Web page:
Review: Mixed feelings about ‘Silver and Gold’
Christmas is right around the corner, and with winter upon us one can feel overwhelmed by the vast selection of holiday tunes playing on the radio and in the mall; it’s nearly inescapable. A Christmas album is something a lot of artists strive to put out, but the tired covers that bring nothing new to the table will never replace the beloved Nat King Cole renditions that are played ad nauseam.
Sufjan Stevens attempts to tackle the Christmas album with “Silver and Gold,” a collection of 58 songs that consists of both traditional and untraditional takes on old classics and original Christmas songs. It is certainly quite the hodgepodge of music and ranges from quiet acoustic renditions to heavily produced electronic beats to rock and roll tracks.
Some of the covers, however, are nice and subtle. The choral arrangement of “Auld Lang Syne” is very low key and pleasant to listen to. The addition of guitars on “Silent Night” is a nice take on a Christmas classic. But, some songs are also unrecognizable; one has to wonder why Stevens even bothered to cover them in the first place. The composition of “Jingle Bells” has been changed so much that the only thing it has in common with previous renditions of the song is the lyrics. Refreshingly, though, it is the only rendition of the song I can recall that doesn’t feature actual bells in the background.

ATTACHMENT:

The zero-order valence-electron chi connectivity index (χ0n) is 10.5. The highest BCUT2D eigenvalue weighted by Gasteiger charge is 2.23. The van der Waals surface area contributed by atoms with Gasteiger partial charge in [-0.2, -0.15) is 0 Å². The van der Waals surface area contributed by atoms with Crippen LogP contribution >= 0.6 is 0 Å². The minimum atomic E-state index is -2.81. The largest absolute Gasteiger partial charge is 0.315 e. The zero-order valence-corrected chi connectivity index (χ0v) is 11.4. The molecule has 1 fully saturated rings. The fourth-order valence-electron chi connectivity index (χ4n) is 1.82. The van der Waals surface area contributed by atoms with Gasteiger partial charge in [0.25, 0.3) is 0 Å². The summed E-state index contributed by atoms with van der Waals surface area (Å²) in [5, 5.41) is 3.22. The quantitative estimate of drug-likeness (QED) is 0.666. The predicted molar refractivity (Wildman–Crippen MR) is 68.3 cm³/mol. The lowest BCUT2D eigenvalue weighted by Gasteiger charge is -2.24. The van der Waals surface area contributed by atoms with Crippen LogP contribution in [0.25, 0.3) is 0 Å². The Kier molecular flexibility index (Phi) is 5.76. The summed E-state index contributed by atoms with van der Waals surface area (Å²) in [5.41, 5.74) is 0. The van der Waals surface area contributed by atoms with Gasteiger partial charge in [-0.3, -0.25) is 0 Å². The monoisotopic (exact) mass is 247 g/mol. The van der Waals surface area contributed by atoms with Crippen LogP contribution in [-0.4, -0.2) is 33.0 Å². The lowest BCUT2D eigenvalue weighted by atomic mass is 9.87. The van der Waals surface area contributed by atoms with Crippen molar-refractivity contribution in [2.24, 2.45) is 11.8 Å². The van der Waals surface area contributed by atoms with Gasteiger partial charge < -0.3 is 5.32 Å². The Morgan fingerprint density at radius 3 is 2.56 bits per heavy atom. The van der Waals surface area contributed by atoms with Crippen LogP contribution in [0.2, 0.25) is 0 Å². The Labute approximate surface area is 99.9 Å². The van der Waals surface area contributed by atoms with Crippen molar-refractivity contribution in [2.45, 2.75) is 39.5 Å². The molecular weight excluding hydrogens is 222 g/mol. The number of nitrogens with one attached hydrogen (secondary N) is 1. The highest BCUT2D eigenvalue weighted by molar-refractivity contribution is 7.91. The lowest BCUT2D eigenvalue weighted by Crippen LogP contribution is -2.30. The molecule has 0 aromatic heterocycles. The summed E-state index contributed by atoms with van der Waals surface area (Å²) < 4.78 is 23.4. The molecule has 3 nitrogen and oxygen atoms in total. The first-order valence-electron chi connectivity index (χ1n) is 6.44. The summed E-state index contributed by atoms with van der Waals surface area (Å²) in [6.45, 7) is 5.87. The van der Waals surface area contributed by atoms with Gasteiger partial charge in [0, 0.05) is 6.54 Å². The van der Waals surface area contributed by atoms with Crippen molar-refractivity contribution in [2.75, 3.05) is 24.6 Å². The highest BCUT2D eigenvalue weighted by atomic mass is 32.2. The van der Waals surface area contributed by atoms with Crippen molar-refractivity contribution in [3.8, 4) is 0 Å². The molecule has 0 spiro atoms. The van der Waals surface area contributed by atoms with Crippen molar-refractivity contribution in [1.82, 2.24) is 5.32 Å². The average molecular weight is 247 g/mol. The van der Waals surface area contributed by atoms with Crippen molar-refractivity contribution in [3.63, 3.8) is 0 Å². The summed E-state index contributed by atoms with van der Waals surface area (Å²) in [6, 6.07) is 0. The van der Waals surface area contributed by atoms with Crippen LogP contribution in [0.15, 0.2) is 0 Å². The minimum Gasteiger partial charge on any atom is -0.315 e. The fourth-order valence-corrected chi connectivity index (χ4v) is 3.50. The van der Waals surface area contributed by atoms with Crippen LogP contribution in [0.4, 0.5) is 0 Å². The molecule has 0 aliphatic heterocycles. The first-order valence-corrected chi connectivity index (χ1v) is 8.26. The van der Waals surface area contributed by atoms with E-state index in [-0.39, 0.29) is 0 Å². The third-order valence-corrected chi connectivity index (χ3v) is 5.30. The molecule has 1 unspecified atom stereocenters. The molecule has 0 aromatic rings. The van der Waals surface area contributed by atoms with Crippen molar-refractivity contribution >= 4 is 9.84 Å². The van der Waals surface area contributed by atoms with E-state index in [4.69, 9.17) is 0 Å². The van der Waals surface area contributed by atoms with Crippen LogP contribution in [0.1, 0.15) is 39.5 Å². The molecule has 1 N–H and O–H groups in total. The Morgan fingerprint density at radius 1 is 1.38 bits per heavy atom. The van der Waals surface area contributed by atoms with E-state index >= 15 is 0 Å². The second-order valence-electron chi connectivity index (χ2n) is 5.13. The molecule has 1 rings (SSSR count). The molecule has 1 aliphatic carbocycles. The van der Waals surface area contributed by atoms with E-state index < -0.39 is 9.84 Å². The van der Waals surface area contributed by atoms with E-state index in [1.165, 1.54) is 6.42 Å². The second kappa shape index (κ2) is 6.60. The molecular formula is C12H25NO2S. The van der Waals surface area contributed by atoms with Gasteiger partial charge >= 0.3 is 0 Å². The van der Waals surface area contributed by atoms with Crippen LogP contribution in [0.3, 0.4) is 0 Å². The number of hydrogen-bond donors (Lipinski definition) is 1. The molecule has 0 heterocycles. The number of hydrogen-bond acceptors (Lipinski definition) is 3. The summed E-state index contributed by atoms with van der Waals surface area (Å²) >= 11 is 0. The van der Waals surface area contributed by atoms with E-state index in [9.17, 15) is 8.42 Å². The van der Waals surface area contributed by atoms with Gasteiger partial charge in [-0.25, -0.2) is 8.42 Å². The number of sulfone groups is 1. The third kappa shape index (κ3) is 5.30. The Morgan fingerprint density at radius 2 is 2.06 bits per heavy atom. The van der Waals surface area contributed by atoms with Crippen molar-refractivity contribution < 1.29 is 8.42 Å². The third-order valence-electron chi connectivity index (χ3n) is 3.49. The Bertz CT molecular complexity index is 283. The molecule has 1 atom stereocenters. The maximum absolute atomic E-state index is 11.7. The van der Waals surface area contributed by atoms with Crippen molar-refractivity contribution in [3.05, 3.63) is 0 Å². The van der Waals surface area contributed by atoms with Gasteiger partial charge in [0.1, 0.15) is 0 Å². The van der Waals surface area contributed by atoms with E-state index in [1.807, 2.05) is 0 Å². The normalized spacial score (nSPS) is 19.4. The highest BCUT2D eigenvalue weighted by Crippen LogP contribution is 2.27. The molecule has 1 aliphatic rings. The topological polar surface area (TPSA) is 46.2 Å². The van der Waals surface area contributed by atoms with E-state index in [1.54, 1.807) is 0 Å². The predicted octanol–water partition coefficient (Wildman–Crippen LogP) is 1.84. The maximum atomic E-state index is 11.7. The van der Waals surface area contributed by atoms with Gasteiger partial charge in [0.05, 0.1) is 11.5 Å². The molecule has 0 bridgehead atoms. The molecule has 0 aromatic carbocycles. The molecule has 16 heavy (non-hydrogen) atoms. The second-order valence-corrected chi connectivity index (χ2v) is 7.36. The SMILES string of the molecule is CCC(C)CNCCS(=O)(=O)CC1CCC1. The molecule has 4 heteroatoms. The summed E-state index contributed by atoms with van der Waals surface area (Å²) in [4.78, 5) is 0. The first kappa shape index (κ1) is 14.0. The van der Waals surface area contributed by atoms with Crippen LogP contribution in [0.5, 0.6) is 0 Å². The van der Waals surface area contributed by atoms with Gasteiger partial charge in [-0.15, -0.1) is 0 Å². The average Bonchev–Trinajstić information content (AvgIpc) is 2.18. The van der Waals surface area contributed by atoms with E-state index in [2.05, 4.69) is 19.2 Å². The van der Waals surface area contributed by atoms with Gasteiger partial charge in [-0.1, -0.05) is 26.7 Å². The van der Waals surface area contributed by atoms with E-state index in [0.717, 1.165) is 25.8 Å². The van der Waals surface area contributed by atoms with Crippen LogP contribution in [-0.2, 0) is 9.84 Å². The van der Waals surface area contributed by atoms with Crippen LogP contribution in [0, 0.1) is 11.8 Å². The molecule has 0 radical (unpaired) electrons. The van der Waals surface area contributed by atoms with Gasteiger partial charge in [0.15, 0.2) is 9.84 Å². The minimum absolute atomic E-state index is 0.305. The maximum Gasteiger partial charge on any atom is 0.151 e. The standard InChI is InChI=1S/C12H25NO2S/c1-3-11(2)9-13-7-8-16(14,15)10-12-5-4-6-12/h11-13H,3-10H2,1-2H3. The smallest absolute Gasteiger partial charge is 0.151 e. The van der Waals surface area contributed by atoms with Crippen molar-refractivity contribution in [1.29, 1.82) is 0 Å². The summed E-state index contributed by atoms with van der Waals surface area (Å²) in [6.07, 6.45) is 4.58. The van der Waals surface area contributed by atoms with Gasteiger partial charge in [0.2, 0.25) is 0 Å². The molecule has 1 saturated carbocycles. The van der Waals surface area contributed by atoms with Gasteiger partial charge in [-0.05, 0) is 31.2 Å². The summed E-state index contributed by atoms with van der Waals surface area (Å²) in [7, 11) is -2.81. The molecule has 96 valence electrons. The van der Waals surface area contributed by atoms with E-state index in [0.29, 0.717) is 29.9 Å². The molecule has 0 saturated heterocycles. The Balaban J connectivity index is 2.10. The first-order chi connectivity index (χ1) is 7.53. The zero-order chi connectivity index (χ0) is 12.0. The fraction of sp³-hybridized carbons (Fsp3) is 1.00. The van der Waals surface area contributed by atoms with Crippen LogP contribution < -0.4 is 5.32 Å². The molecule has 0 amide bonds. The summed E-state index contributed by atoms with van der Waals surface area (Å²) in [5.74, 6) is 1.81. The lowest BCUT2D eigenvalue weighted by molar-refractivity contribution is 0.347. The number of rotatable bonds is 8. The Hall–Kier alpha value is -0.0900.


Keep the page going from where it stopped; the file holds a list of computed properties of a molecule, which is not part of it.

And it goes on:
The original songs are neither good nor bad, but simply forgettable. “Mr. Frosty Man” is a light and silly rock song that is nothing substantial but gets the job done. On the other hand, “Barcarola (You Must Be A Christmas Tree)” is a seven-minute ballad whose length cannot be justified.
It’s hard to say anything definitive about this album because it is all over the place. The Christmas song covers that are less bombastic tend to be the most enjoyable but not all of the original songs work. Stevens, however, should be commended for creating a Christmas album that is different than usual.
The Setonian gives this album 2.5 out of 5 stars.
Gerald Prohigh can be reached at email@example.com.